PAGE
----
I...LOVED...THIS...BOOK! A Noble Masquerade by Kristi Ann Hunter was a wonderful read!
My thoughts: I've read several good reviews of all of the books so far in this, the Hawthorne House, series and was delighted to find the prequel e-novella A Lady of Esteem was free! I took this author for a "test read" and loved the prequel novella so I quickly bought the next three books in the series.
This book makes my heart happy. Miranda has been in society for a few years, has yet to meet someone she wants to marry, and is beginning to resign herself to spinsterhood. Miranda is not interested in acting the part of a lady, much to her mother's dismay, and throughout her life, has been subjected to many of her mother's "lady lessons".
Rather than venting about her frustrations and sharing her dreams in a journal, Miranda writes letters to a college friend of her brother's, the Duke of Marshington, whom she's never met. Miranda never intends for the letters to get mailed, she even writes them on special blue paper that all of the servants know never to mail, and collects them in a box under her bed. Miranda inadvertently left a letter with some other correspondence she instructed her brother's new valet to mail and since he didn't know the "never mail the blue paper" rule, it disappeared with the rest of the correspondence and was received by the Duke of Marshington. This starts some correspondence between Miranda and the duke while at the same time, Miranda becomes more and more intrigued by her brother's new valet.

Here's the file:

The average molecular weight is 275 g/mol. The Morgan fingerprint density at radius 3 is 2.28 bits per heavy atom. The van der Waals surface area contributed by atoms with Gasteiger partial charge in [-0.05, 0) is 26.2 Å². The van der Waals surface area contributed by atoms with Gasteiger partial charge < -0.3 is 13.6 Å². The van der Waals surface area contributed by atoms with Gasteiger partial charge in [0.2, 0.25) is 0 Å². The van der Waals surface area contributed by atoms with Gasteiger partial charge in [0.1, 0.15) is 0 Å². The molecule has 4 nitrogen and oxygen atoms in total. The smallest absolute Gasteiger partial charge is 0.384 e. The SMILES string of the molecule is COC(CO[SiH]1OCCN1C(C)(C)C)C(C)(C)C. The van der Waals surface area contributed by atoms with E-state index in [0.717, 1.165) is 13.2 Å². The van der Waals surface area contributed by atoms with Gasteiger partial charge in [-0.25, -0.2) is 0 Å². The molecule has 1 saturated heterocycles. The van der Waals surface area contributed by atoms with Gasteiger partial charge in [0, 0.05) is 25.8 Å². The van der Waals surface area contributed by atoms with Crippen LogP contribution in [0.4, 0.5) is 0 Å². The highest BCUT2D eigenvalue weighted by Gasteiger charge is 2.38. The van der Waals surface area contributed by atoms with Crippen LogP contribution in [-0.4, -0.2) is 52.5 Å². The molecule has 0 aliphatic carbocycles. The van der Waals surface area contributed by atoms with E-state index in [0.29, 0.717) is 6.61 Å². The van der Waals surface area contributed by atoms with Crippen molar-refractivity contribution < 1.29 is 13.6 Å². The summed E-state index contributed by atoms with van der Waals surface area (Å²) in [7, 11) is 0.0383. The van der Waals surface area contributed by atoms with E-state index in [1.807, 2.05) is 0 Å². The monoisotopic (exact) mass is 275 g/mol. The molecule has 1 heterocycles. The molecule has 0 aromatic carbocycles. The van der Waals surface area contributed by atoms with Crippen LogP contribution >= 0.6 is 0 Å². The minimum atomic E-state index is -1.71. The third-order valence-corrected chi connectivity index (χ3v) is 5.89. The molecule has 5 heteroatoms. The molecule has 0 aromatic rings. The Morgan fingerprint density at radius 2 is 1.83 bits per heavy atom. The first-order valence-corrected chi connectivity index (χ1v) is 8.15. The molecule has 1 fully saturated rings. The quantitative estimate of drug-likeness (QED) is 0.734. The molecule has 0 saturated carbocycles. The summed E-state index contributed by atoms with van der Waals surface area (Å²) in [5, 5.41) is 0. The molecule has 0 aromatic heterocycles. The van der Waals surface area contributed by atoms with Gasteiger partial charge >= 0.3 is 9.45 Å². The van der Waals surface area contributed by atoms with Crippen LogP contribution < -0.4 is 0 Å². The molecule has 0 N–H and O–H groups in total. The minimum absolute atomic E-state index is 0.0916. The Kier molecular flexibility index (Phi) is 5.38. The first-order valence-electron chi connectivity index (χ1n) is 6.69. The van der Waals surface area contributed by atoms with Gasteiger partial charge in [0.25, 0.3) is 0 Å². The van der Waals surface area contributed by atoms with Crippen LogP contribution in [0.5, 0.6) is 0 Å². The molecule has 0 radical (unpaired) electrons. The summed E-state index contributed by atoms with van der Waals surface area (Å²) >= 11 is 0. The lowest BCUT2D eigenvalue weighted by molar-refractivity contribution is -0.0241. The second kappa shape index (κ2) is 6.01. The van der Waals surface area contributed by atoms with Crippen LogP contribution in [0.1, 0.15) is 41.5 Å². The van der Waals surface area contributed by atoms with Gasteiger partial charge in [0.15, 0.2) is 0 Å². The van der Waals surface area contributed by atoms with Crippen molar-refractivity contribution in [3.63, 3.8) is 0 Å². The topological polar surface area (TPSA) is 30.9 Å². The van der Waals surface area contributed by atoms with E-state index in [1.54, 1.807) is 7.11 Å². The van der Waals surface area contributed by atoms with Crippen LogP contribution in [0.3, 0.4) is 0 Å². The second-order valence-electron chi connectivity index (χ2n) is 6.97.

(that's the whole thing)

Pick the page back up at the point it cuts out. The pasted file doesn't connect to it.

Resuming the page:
Miranda is a spunky heroine and there is some fun dialogue between her and her brother's new valet, the duke, and her brothers that is fun to read. There are some great twists as well as a little intrigue in this book that made it hard to put down.
I loved this line said by the Duke of Marshington: "Women tended to go a bit queer in the attic about things like this."1 It took me a few seconds to process what this meant, but then I got a good chuckle out of the phrasing of it!
I was inspired by the Duke of Marshington's realization that although he didn't have any family, God had provided him with several good friends and mentors throughout his life to encourage and guide him. I've come to the same realization in my life. Having come from a small family, God has provided a wonderful network of friends and somewhat of a surrogate family for me as well, all of whom I am very thankful for.
From the back of the book: Lady Miranda Hawthorne acts every inch the lady, but inside she longs to be bold and carefree. Approaching spinsterhood in the eyes of society, she pours her innermost feelings out not in a diary but in letters to her brother's old school friend, the Duke of Marshington. Since she's never actually met the man, she has no intention of ever sending the letters and is mortified when her brother's mysterious new valet, Marlow, mistakenly mails one of the letters to the unsuspecting duke.
Shockingly, this breach of etiquette results in a reply from the duke that soon leads to a lively correspondence. Insecurity about her previous lack of suitors soon becomes confusion as Miranda finds herself equally intrigue by Marlow, a man she has come to depend upon but whose behavior grows more suspicious by the day. As the secret goings-on at her family's estate come to light, one thing is certain: Miranda's heart is far from all that's at risk for the Hawthornes and those they love.
1 - Hunter, Kristi Ann. A Noble Masquerade. Bloomington, MN: Bethany House Publishers, 2015. Print.